We calculated the reproductive success of each male as the total number of offspring sired during the observation period which survived until 13 days of age (the time of genetic sampling, see above). Although the tenure of some males overlapped with the observation period (i.e. right or left-censored), average life span of 192 days7 is relatively short relative to the observation period. We thus consider this measure a good approximation of lifetime reproduction. To examine how sperm competition affected a male’s reproductive success, we calculated intensity of sperm competition experienced by a given male, which we defined as the average number of rival sperm competitors a male encountered per reproductive event. A sperm competitor is a rival male that sired at least one offspring in the same litter as the focal male. For example, a value of 2.5 would mean that, over all reproductive events, a given male shared paternity with an average of 2.5 other males per litter. Note that this measure will, again, miss any mating that did not result in successful fertilisation. We modelled reproductive success as a function of sperm competition intensity, the male’s t genotype, total number of reproductive events (litters with at least one offspring sired), and their two-way interactions using a GLM assuming a quasi-Poisson distribution and an exponential link function. We performed a systematic model selection using the dredge function based on qAIC-values.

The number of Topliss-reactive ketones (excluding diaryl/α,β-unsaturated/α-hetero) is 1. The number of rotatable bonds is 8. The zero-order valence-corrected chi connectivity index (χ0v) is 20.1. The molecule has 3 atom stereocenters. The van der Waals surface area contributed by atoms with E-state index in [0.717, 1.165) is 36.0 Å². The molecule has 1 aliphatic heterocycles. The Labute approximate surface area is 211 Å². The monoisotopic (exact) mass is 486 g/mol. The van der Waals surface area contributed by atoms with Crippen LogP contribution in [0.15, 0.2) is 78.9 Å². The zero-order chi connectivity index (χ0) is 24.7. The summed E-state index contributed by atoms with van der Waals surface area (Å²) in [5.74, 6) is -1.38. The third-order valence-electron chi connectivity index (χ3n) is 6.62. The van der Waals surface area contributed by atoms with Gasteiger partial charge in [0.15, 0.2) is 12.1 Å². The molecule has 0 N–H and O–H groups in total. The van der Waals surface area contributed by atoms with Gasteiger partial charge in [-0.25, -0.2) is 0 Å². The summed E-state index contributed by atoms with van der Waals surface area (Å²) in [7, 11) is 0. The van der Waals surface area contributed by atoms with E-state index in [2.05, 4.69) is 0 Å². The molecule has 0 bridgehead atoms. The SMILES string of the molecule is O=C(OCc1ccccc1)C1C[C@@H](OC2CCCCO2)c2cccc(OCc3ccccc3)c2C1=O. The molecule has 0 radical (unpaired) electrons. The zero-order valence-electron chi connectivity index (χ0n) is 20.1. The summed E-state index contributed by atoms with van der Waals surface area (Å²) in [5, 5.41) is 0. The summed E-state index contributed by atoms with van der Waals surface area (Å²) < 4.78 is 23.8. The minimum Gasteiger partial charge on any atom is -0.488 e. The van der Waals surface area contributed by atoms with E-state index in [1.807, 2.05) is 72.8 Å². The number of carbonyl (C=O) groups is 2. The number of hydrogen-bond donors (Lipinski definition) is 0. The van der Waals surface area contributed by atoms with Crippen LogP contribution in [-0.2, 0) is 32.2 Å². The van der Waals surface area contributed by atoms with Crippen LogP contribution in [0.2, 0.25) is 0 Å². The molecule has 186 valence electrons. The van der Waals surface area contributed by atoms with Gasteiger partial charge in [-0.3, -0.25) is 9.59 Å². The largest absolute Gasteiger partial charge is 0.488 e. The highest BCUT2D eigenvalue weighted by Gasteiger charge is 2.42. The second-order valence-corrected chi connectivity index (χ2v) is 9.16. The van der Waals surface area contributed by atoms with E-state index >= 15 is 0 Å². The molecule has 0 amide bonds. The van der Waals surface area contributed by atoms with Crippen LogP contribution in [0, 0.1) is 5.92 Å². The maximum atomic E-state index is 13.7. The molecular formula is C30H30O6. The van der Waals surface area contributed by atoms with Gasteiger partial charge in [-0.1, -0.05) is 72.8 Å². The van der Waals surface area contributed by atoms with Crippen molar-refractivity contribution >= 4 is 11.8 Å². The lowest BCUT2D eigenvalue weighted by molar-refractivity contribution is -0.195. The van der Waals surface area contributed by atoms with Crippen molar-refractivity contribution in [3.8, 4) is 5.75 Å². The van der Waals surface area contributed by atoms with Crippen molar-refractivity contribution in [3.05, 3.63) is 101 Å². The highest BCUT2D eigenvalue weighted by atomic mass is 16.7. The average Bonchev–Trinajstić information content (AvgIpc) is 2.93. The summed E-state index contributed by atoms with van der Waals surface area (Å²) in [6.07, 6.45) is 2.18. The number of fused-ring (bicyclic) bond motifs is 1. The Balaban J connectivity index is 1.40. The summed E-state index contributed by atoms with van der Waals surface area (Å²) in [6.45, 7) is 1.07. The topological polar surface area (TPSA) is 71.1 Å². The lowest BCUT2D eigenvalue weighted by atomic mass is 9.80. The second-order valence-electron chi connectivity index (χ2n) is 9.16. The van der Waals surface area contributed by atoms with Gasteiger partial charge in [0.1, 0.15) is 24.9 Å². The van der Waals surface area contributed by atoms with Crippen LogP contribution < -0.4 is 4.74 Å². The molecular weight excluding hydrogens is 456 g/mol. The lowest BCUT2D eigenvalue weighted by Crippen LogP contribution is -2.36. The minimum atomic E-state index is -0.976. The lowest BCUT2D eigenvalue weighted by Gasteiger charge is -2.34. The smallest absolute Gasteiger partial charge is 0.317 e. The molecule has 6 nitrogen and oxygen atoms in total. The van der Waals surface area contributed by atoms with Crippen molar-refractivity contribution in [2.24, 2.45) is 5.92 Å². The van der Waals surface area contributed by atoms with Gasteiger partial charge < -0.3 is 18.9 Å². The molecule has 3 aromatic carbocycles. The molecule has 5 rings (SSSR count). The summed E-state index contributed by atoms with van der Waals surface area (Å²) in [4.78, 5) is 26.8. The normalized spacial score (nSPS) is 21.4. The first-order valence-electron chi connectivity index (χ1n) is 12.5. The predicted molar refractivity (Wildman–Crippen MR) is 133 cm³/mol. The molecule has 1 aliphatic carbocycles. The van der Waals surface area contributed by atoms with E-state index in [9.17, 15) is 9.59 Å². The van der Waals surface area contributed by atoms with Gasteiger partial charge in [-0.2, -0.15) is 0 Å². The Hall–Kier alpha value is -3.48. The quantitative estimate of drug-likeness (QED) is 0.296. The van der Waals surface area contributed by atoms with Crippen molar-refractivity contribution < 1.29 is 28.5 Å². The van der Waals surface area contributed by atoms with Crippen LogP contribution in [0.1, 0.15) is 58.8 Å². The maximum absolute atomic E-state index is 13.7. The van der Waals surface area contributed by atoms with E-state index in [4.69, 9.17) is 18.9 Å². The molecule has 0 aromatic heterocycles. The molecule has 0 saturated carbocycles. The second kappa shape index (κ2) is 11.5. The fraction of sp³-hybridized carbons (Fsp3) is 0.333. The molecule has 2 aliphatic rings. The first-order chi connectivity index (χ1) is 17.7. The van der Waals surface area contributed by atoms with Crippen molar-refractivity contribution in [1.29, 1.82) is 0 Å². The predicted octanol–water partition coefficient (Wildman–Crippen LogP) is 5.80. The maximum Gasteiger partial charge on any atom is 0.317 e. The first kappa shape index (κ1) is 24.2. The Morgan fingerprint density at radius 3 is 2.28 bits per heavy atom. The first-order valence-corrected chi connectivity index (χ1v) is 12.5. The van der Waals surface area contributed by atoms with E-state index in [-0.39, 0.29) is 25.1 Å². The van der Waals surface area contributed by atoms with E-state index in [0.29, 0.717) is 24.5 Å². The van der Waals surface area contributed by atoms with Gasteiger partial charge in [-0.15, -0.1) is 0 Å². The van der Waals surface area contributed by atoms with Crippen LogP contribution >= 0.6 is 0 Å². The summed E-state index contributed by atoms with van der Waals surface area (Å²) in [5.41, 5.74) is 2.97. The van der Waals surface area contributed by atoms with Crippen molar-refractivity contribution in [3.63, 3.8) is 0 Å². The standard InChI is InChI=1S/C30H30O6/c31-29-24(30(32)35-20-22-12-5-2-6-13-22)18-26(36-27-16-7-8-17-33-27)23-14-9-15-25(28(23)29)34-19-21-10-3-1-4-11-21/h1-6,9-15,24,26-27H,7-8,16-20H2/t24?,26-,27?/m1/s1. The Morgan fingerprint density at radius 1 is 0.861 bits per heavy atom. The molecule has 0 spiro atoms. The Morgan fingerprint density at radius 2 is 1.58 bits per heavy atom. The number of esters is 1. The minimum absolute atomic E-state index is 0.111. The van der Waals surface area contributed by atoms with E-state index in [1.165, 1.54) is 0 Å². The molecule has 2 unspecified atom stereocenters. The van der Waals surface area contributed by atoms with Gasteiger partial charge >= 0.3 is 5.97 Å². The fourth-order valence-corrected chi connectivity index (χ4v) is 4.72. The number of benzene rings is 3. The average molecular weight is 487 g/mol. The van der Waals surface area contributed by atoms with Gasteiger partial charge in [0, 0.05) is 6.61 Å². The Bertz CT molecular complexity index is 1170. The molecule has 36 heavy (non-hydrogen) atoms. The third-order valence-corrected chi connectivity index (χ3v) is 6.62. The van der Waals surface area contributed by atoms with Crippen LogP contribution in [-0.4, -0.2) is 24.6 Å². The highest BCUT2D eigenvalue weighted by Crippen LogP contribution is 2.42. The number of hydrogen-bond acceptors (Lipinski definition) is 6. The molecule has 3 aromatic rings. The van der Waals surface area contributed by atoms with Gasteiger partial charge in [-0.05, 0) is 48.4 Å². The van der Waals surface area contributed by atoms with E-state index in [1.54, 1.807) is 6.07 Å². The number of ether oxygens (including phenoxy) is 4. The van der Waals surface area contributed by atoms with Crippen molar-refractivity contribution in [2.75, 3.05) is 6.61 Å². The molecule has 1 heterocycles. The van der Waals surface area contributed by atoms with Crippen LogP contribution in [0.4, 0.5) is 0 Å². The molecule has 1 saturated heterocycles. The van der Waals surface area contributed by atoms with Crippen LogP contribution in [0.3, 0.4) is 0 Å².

The impact of polyandry on drive frequency dynamics

To assess the impact of polyandry on the frequency dynamics in the population, we measured drive frequency among pups during the observation period. Observed drive frequencies were then compared against theoretical frequency predictions based on monandry or polyandry. The theoretical model, which is described in detail in Supplementary Note 3, is based on the previous modelling of the system6,7,67. In particular, this constitutes an update on Manser et al.7, where we have reported a rapid decline in t frequency in the study population up until June 2008, and argued that sperm competition is a likely explanation for this frequency drop. Here, we measured the frequency dynamics for an additional 2 years (up to June 2010). Moreover, and unlike in the previous study, we now have solid estimates for both male sperm competitiveness (as measured in controlled lab experiments, Sutter and Lindholm11) and polyandry rates (as measured in this study), allowing us to make t frequency predictions based on a fully parameterised model (see Supplementary Note 4 for details on parameter estimation). Note that both the monandry and polyandry model assume random mating, as we do not have empirical evidence that females show a precopulatory preference with respect to t genotype in our population49,50.

The impact of polyandry on female fitness

To measure whether the sperm competitive effect described here triggered an evolutionary response in female polyandry rates, we measured both selection and heritability of (genetic) polyandry (the two key requirements for evolution of a trait). To measure selection, we modelled a female’s (genetic) polyandry rate (as measured by our first analysis) as a function of reproductive success (Supplementary Note 2). Heritability of polyandry was measured using the animal model (described in ‘Measuring Polyandry’).